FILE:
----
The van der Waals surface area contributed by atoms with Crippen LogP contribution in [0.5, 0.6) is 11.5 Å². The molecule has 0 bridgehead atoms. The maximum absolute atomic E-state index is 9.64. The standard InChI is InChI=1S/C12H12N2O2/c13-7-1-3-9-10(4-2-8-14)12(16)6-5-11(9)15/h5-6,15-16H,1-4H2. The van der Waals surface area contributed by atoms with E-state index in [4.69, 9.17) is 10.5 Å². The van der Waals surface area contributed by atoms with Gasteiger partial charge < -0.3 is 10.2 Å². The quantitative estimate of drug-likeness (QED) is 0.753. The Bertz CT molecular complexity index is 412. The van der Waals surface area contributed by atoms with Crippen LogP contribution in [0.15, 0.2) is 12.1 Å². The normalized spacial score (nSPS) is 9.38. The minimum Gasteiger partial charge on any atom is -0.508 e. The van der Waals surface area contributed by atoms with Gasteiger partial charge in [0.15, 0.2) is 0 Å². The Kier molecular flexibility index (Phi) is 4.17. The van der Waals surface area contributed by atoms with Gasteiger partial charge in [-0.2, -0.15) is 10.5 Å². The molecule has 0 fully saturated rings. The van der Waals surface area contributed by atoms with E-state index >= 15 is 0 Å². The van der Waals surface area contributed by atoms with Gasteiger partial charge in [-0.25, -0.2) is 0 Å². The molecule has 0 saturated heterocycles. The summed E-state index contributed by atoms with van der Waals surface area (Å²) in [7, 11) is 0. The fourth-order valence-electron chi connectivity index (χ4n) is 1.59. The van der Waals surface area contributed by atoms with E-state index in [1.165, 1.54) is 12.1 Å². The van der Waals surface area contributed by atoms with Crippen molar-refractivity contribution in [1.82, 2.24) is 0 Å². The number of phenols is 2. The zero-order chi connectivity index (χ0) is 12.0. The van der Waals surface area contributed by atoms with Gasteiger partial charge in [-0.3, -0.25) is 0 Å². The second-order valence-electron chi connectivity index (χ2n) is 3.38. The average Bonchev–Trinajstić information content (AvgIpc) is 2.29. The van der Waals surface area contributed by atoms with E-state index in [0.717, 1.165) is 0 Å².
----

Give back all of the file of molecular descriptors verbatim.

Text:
The van der Waals surface area contributed by atoms with Crippen LogP contribution in [0.5, 0.6) is 11.5 Å². The molecule has 0 bridgehead atoms. The maximum absolute atomic E-state index is 9.64. The standard InChI is InChI=1S/C12H12N2O2/c13-7-1-3-9-10(4-2-8-14)12(16)6-5-11(9)15/h5-6,15-16H,1-4H2. The van der Waals surface area contributed by atoms with E-state index in [4.69, 9.17) is 10.5 Å². The van der Waals surface area contributed by atoms with Gasteiger partial charge < -0.3 is 10.2 Å². The quantitative estimate of drug-likeness (QED) is 0.753. The Bertz CT molecular complexity index is 412. The van der Waals surface area contributed by atoms with Crippen LogP contribution in [0.15, 0.2) is 12.1 Å². The normalized spacial score (nSPS) is 9.38. The minimum Gasteiger partial charge on any atom is -0.508 e. The van der Waals surface area contributed by atoms with Gasteiger partial charge in [0.15, 0.2) is 0 Å². The Kier molecular flexibility index (Phi) is 4.17. The van der Waals surface area contributed by atoms with Gasteiger partial charge in [-0.2, -0.15) is 10.5 Å². The molecule has 0 fully saturated rings. The van der Waals surface area contributed by atoms with E-state index >= 15 is 0 Å². The van der Waals surface area contributed by atoms with Gasteiger partial charge in [-0.25, -0.2) is 0 Å². The molecule has 0 saturated heterocycles. The summed E-state index contributed by atoms with van der Waals surface area (Å²) in [7, 11) is 0. The fourth-order valence-electron chi connectivity index (χ4n) is 1.59. The van der Waals surface area contributed by atoms with E-state index in [1.165, 1.54) is 12.1 Å². The van der Waals surface area contributed by atoms with Crippen molar-refractivity contribution in [1.82, 2.24) is 0 Å². The number of phenols is 2. The zero-order chi connectivity index (χ0) is 12.0. The van der Waals surface area contributed by atoms with Gasteiger partial charge in [-0.3, -0.25) is 0 Å². The second-order valence-electron chi connectivity index (χ2n) is 3.38. The average Bonchev–Trinajstić information content (AvgIpc) is 2.29. The van der Waals surface area contributed by atoms with E-state index in [0.717, 1.165) is 0 Å².